White House Expects Slower Economic Growth in 2022 Than Originally Projected

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Biden administration officials on Tuesday said they expected slower economic growth and significantly higher inflation this year than they had initially predicted, as rising prices continued to complicate the nation’s return to economic normalcy.

The White House Office of Management and Budget now forecasts the economy will grow by 1.4 percent, after adjusting for inflation, from the end of the fourth quarter in 2021 to the end of the fourth quarter this year. That is down from the 3.8 percent forecast the administration issued as part of President Biden’s budget proposal in March.

Officials now see an inflation rate, as measured by the Consumer Price Index, of 6.6 percent over the same time period, up from the 2.9 percent rate they forecast in March.

Administration officials attributed those revisions to the Omicron wave of Covid-19 and Russia’s invasion of Ukraine. Neither of those developments, which have contributed to slower growth and faster-rising prices globally, were captured in the earlier forecast.

The updated projections, contained in a mid-session review of Mr. Biden’s fiscal year 2023 budget, also showed the federal budget deficit shrinking faster this year and over the course of the decade than officials had initially forecast.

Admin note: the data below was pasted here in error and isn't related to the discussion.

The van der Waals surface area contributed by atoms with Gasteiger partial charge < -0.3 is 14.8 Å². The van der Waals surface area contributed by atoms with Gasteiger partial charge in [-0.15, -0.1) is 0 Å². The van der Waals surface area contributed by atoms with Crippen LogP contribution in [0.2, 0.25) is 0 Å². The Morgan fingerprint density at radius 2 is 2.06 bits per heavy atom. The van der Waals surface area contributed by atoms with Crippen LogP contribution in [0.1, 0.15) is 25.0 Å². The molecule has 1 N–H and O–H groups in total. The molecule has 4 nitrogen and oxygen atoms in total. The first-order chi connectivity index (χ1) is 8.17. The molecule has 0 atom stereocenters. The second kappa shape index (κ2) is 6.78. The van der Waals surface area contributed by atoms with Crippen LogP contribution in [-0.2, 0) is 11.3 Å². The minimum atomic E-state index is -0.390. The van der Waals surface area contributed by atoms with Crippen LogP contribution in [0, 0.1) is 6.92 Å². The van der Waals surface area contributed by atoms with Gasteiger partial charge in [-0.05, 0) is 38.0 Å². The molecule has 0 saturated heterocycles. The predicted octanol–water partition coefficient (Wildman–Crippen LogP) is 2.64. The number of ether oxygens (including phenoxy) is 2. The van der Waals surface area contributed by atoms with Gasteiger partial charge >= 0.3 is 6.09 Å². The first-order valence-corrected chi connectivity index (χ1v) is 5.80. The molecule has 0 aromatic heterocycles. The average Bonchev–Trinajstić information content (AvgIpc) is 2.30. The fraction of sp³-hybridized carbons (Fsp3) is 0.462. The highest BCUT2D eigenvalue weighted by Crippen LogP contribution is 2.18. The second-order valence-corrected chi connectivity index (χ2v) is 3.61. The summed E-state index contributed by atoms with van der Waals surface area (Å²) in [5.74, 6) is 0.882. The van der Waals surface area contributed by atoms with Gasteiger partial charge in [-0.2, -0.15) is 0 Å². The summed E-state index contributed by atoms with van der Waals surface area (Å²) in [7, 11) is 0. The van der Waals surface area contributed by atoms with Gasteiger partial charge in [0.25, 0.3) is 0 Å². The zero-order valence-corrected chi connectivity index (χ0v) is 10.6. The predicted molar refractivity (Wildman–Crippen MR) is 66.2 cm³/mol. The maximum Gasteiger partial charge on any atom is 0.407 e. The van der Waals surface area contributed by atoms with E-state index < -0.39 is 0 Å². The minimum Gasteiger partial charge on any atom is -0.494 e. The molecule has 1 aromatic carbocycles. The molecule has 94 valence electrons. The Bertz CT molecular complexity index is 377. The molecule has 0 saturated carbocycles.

But beginning in 2023, deficits will be higher than the White House had projected. That is largely because the cost of interest payments on federal debt are expected to increase as the Federal Reserve raises interest rates in a bid to tame an inflation. Officials project a $1.3 trillion deficit next year, rising to $1.6 trillion in a decade.

Administration officials stressed that stronger-than-expected tax receipts have helped to reduce the budget deficit by $1.7 trillion this year compared with 2021. The 2022 deficit is now projected to be just over $1 trillion, which is nearly $400 billion smaller than the administration forecast in March. In a blog post, the budget office director, Shalanda Young, attributed that progress to the $1.9 trillion economic aid package Mr. Biden signed in early 2021.

“Thanks to the strength of our economic recovery — powered by the American Rescue Plan — revenues have increased significantly,” she wrote, “and the Administration has been able to responsibly wind down pandemic-related emergency spending.”

The wind-down of federal pandemic aid, along with the surge in inflation, has led to rising food and housing insecurity among Americans this year.